Egg prices in Russia rose dramatically this fall, affected by the overall economic situation in the country. In particular, as poultry farmers explain, their costs are growing along with the [US dollar] exchange rate.
According to the latest data from Rosstat and the Central Bank, a sharp hike in egg prices was observed in November (0.6% in two weeks, which means about 10% annual inflation). This was the highest acceleration since last spring, comments Artyom Deyev, head of analytics at AMarkets.
Rosstat reports prices rising across the board, including most food items and services. This means Russia has to brace for a mounting inflation because there are no factors for a reversal of this growth, the expert warns.
Firstly, every industry in the country relies on imports to varying extents. In farming, imports include the breeding stock of pigs and cows, hatching eggs for poultry meat production, veterinary drugs, feed additives, pesticides and fertilizers for growing grain, machinery and spare parts, etc.
“Therefore, the weakening of the ruble will automatically send production costs further up. This trend will continue even though the ruble has somewhat strengthened lately,” Artyom Deyev predicts.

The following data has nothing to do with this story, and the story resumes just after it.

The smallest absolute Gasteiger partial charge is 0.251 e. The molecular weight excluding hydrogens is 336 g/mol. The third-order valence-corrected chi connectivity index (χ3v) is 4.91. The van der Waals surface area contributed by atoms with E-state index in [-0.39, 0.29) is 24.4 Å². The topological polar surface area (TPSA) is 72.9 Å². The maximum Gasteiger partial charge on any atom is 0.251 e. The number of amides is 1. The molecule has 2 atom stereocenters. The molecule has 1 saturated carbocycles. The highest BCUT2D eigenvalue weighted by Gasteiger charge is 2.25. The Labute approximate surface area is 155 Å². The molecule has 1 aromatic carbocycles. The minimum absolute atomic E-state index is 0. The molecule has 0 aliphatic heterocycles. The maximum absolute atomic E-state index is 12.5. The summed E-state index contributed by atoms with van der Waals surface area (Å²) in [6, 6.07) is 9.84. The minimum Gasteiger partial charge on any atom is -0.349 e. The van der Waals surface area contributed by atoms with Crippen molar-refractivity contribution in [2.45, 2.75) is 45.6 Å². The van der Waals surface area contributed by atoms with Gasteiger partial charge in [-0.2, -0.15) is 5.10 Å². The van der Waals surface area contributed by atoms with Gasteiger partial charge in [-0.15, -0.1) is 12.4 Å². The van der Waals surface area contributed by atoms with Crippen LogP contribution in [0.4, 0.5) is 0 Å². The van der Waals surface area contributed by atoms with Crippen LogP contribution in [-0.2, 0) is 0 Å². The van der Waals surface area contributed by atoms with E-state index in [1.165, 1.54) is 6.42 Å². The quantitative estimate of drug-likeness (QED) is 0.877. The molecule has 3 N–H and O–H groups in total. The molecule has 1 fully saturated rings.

Secondly, fuel prices went up after Russia lifted restrictions on gasoline exports earlier this month; this, too, increased operational costs, in addition to the already expensive logistics (manufacturers having to use other importers of spare parts and other necessary components to replace European ones). Companies are also increasing wages and salaries to address personnel shortages, which are being recorded in the transportation sector, in retail, and agriculture.
“These are just a few reasons why prices will continue to rise affecting the widest possible range of goods, from food to electronics and cars,” the analyst concludes.